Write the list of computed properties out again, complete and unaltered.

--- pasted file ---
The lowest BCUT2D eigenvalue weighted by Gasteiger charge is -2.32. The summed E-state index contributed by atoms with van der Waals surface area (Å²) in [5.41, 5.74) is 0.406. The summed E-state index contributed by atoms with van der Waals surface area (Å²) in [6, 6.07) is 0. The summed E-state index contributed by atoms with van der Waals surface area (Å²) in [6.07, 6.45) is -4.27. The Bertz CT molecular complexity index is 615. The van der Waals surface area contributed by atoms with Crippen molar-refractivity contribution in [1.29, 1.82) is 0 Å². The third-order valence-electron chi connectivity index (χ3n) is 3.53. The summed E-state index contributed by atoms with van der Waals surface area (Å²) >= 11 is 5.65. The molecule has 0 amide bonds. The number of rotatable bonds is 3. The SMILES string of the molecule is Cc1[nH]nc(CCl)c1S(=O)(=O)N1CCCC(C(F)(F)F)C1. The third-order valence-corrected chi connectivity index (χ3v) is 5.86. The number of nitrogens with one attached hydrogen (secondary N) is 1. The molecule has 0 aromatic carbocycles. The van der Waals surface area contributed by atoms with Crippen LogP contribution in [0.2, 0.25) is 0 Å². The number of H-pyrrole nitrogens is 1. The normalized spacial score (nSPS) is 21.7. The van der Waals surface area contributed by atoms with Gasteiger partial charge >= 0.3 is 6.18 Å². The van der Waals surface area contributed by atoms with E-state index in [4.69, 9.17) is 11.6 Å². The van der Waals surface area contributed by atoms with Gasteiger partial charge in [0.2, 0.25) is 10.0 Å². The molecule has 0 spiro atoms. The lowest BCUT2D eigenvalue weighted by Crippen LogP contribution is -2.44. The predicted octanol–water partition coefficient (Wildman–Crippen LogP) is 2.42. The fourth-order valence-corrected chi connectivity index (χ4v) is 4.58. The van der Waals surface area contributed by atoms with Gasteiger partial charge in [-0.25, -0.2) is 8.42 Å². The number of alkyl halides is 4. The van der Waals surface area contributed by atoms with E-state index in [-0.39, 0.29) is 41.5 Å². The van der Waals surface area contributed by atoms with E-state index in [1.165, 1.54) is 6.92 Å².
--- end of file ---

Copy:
The lowest BCUT2D eigenvalue weighted by Gasteiger charge is -2.32. The summed E-state index contributed by atoms with van der Waals surface area (Å²) in [5.41, 5.74) is 0.406. The summed E-state index contributed by atoms with van der Waals surface area (Å²) in [6, 6.07) is 0. The summed E-state index contributed by atoms with van der Waals surface area (Å²) in [6.07, 6.45) is -4.27. The Bertz CT molecular complexity index is 615. The van der Waals surface area contributed by atoms with Crippen molar-refractivity contribution in [1.29, 1.82) is 0 Å². The third-order valence-electron chi connectivity index (χ3n) is 3.53. The summed E-state index contributed by atoms with van der Waals surface area (Å²) >= 11 is 5.65. The molecule has 0 amide bonds. The number of rotatable bonds is 3. The SMILES string of the molecule is Cc1[nH]nc(CCl)c1S(=O)(=O)N1CCCC(C(F)(F)F)C1. The third-order valence-corrected chi connectivity index (χ3v) is 5.86. The number of nitrogens with one attached hydrogen (secondary N) is 1. The molecule has 0 aromatic carbocycles. The van der Waals surface area contributed by atoms with Crippen LogP contribution in [0.2, 0.25) is 0 Å². The number of H-pyrrole nitrogens is 1. The normalized spacial score (nSPS) is 21.7. The van der Waals surface area contributed by atoms with Gasteiger partial charge >= 0.3 is 6.18 Å². The van der Waals surface area contributed by atoms with E-state index in [4.69, 9.17) is 11.6 Å². The van der Waals surface area contributed by atoms with Gasteiger partial charge in [0.2, 0.25) is 10.0 Å². The molecule has 0 spiro atoms. The lowest BCUT2D eigenvalue weighted by Crippen LogP contribution is -2.44. The predicted octanol–water partition coefficient (Wildman–Crippen LogP) is 2.42. The fourth-order valence-corrected chi connectivity index (χ4v) is 4.58. The van der Waals surface area contributed by atoms with Gasteiger partial charge in [-0.25, -0.2) is 8.42 Å². The number of alkyl halides is 4. The van der Waals surface area contributed by atoms with E-state index in [-0.39, 0.29) is 41.5 Å². The van der Waals surface area contributed by atoms with E-state index in [1.165, 1.54) is 6.92 Å².